Primary hippocampal neuronal culture Hippocampal tissue was dissected from embryonic day 18 (E18) C57L embryos under a 10 × microscope. The hippocampal tissue was then minced with scissors in ice-cold neurobasal medium (Invitrogen, USA). Thereafter, minced tissue was digested with papain (20 U/mg; Worthington) at 30 °C for 20 min in tubes shaken at 120 rpm in a water bath. After digestion, the reaction was stopped by adding inactivated fetal bovine serum. After trituration and centrifugation, cells were resuspended in Dulbecco’s modified Eagle’s medium (DMEM) supplemented with 10% fetal bovine serum and then seeded in polylysine (Sigma, USA)-coated 12-well plates at 5 × 105 cells per well. Then, the medium was replaced by serum-free Neurobasal® medium containing 2% B27 medium-supplement (GIBCO, USA), 0.5 mM glutamine and antibiotics 4 h later. The cultures were essentially free of astrocytes and microglia and maintained at 37 °C in a humidified incubator with 5% CO2. Half of the culture media was changed every 3 days. The neurons were used for experiments after 7 days.

N9 cells culture N9 cells were obtained from the American Type Culture Collection (ATCC, Manassas, VA, USA). N9 cells were cultured in DMEM supplemented with 10% fetal bovine serum, 100 U/ml penicillin, 100 μg/ml streptomycin and 200 mM GlutaMAX™ Supplement (GIBCO, Grand Island, NY, USA). Cells were plated at a density of 2 × 106 cells/insert.

Transwell coculture of hippocampal neurons and N9 cells Primary hippocampal neurons were treated with either Gsdmd shRNA or the control shRNA at 2 days in vitro (DIV2) for 24 h and then exposed to KA (100 µM) or DMEM for an additional 12 h at DIV7 [22]. N9 cells were activated with lipopolysaccharide (LPS, 100 ng/mL; Sigma) for 6 h, which is commonly used to activate microglia without cytotoxicity. In addition, N9 cells were activated with P2Y12R agonist 2MeSADP (100 µM; Sigma) for 24 h, which can activate phagocytic activity of microglia. After 48 h of separate growth, N9 cells and purified hippocampal neurons (Chinese Academy of Sciences, Kunming, China) were seeded onto 24-well plates and Transwell permeable support membrane inserts (0.4 μm, Corning, USA), respectively. After the coculture was finished, the exposed hippocampal neurons or N9 cells were washed with PBS and harvested for further phagocytic activity assays or protein analysis and immunofluorescence staining.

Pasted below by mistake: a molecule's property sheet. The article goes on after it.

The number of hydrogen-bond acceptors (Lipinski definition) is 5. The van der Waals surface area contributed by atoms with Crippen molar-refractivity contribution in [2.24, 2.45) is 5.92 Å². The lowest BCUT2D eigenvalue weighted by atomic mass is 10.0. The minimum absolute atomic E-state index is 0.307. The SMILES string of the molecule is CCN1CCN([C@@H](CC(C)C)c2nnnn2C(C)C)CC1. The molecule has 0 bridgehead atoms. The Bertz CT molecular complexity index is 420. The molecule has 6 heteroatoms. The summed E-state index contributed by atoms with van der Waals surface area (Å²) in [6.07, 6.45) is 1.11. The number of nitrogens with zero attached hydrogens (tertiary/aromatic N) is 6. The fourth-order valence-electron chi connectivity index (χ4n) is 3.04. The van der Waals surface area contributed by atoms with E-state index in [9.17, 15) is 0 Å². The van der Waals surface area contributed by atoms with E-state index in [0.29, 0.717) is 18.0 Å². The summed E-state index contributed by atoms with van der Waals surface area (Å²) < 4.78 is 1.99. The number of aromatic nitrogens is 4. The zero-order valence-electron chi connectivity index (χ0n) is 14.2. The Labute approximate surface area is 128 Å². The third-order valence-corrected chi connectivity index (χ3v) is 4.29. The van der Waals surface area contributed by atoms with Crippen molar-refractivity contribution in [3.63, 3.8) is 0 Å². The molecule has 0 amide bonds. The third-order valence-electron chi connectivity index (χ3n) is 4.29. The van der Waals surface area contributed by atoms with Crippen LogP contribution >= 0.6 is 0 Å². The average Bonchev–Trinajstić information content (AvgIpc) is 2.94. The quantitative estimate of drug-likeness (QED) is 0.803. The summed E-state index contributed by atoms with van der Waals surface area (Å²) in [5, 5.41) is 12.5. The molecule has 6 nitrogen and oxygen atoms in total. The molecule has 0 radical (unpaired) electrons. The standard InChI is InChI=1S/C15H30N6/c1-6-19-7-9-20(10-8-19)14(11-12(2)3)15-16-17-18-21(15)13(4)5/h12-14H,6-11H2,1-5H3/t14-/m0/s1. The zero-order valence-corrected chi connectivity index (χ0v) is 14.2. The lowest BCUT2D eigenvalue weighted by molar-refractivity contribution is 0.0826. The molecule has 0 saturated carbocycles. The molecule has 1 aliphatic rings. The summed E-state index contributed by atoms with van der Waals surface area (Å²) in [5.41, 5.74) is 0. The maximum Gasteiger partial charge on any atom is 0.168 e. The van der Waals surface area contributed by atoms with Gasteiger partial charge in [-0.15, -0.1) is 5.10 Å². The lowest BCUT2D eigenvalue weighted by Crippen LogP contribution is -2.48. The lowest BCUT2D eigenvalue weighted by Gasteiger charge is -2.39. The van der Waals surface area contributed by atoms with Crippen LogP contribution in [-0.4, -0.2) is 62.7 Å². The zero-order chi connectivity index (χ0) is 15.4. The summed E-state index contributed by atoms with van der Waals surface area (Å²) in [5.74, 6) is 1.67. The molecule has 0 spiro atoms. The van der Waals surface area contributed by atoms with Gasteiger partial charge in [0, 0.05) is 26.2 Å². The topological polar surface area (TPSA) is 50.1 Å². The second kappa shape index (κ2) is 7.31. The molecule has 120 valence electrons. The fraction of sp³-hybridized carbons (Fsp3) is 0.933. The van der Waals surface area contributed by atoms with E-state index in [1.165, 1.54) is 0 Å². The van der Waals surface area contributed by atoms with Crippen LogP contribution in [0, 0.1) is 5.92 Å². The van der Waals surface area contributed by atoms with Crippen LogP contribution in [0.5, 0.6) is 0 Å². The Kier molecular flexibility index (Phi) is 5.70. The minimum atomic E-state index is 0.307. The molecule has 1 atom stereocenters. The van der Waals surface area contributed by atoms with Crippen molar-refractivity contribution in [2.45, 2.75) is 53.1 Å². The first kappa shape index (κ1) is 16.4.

Crystal violet staining After 48 h of cultivation of the Transwell system, the upper chamber was washed with PBS three times, and the unmigrated cells were wiped off with cotton. Then, we fixed the cells using 4% paraformaldehyde for 20 min and subsequently stained them with 0.1% crystal violet for 5 min. Finally, the cells were washed and counted under a microscope. All experiments were repeated independently three times.

Phagocytosis assay pH-sensitive green fluorophore-tagged Escherichia coli (E. coli) bioparticles (pHrodo Green E. coli BioParticles Conjugates, #P35366, Invitrogen Corporation, Frederick, MD, USA) were used to measure phagocytic activity. N9 microglia (5 × 105/well) were plated in 6-well plates and cultured for 24–72 h. A total of 100 μg of pHrodo Green E. coli BioParticles Conjugates were added per condition and incubated with N9 cells for 30 min at 37 °C. Phagocytosis was inhibited with 10 μM cytochalasin D (Cyto. D; #SI-C8273, Sigma‒Aldrich), which was added 30 min before the addition of PHrodo E. coli bioparticles as a negative control. N9 cells were examined under a fluorescence microscope to determine whether the bioparticles had been phagocytosed and were present inside the cells. The number of N9 cells containing more than one bioparticle was counted, and the percentage of pHrodo+ cells was determined.

Whole-cell patch-clamp recording